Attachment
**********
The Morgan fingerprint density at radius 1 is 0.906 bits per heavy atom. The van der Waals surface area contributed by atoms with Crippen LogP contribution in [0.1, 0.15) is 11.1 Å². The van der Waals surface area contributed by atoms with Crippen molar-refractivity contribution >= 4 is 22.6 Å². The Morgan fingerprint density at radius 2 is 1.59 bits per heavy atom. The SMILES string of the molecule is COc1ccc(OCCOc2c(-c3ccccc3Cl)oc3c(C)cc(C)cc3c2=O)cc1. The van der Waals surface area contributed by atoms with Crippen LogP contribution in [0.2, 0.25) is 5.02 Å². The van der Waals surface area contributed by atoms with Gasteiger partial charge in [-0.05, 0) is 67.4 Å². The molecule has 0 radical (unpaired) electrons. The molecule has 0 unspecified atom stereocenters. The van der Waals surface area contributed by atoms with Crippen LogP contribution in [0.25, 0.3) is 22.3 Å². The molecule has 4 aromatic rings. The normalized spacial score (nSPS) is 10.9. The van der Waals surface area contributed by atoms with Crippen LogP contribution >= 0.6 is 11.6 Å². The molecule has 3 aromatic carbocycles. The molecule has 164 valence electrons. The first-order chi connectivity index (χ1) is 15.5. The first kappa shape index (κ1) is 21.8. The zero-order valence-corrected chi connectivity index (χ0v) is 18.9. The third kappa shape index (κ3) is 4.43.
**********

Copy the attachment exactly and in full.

The Morgan fingerprint density at radius 1 is 0.906 bits per heavy atom. The van der Waals surface area contributed by atoms with Crippen LogP contribution in [0.1, 0.15) is 11.1 Å². The van der Waals surface area contributed by atoms with Crippen molar-refractivity contribution >= 4 is 22.6 Å². The Morgan fingerprint density at radius 2 is 1.59 bits per heavy atom. The SMILES string of the molecule is COc1ccc(OCCOc2c(-c3ccccc3Cl)oc3c(C)cc(C)cc3c2=O)cc1. The van der Waals surface area contributed by atoms with Crippen LogP contribution in [0.2, 0.25) is 5.02 Å². The van der Waals surface area contributed by atoms with Gasteiger partial charge in [-0.05, 0) is 67.4 Å². The molecule has 0 radical (unpaired) electrons. The molecule has 0 unspecified atom stereocenters. The van der Waals surface area contributed by atoms with Crippen LogP contribution in [0.25, 0.3) is 22.3 Å². The molecule has 4 aromatic rings. The normalized spacial score (nSPS) is 10.9. The van der Waals surface area contributed by atoms with Crippen LogP contribution >= 0.6 is 11.6 Å². The molecule has 3 aromatic carbocycles. The molecule has 164 valence electrons. The first-order chi connectivity index (χ1) is 15.5. The first kappa shape index (κ1) is 21.8. The zero-order valence-corrected chi connectivity index (χ0v) is 18.9. The third kappa shape index (κ3) is 4.43.